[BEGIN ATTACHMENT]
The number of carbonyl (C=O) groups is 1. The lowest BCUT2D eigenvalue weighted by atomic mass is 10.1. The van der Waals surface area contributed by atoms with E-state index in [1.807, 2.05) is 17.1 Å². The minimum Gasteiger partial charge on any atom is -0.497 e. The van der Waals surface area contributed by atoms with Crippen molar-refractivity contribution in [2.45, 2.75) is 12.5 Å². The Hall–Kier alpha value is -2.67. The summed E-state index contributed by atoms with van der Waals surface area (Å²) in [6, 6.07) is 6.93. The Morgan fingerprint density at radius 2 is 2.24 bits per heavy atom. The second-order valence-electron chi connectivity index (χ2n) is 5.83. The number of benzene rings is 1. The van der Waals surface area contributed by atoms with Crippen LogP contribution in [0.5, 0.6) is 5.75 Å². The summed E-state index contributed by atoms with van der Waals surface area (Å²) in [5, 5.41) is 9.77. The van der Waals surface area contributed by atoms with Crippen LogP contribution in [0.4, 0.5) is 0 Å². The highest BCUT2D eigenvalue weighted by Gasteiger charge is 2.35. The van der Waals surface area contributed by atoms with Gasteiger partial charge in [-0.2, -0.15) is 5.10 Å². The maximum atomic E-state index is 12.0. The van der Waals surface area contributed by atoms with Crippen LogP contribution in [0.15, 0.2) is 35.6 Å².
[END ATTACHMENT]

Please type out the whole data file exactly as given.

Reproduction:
The number of carbonyl (C=O) groups is 1. The lowest BCUT2D eigenvalue weighted by atomic mass is 10.1. The van der Waals surface area contributed by atoms with E-state index in [1.807, 2.05) is 17.1 Å². The minimum Gasteiger partial charge on any atom is -0.497 e. The van der Waals surface area contributed by atoms with Crippen molar-refractivity contribution in [2.45, 2.75) is 12.5 Å². The Hall–Kier alpha value is -2.67. The summed E-state index contributed by atoms with van der Waals surface area (Å²) in [6, 6.07) is 6.93. The Morgan fingerprint density at radius 2 is 2.24 bits per heavy atom. The second-order valence-electron chi connectivity index (χ2n) is 5.83. The number of benzene rings is 1. The van der Waals surface area contributed by atoms with Crippen LogP contribution in [0.5, 0.6) is 5.75 Å². The summed E-state index contributed by atoms with van der Waals surface area (Å²) in [5, 5.41) is 9.77. The van der Waals surface area contributed by atoms with Crippen LogP contribution in [0.4, 0.5) is 0 Å². The highest BCUT2D eigenvalue weighted by Gasteiger charge is 2.35. The van der Waals surface area contributed by atoms with Gasteiger partial charge in [-0.2, -0.15) is 5.10 Å². The maximum atomic E-state index is 12.0. The van der Waals surface area contributed by atoms with Crippen LogP contribution in [0.15, 0.2) is 35.6 Å².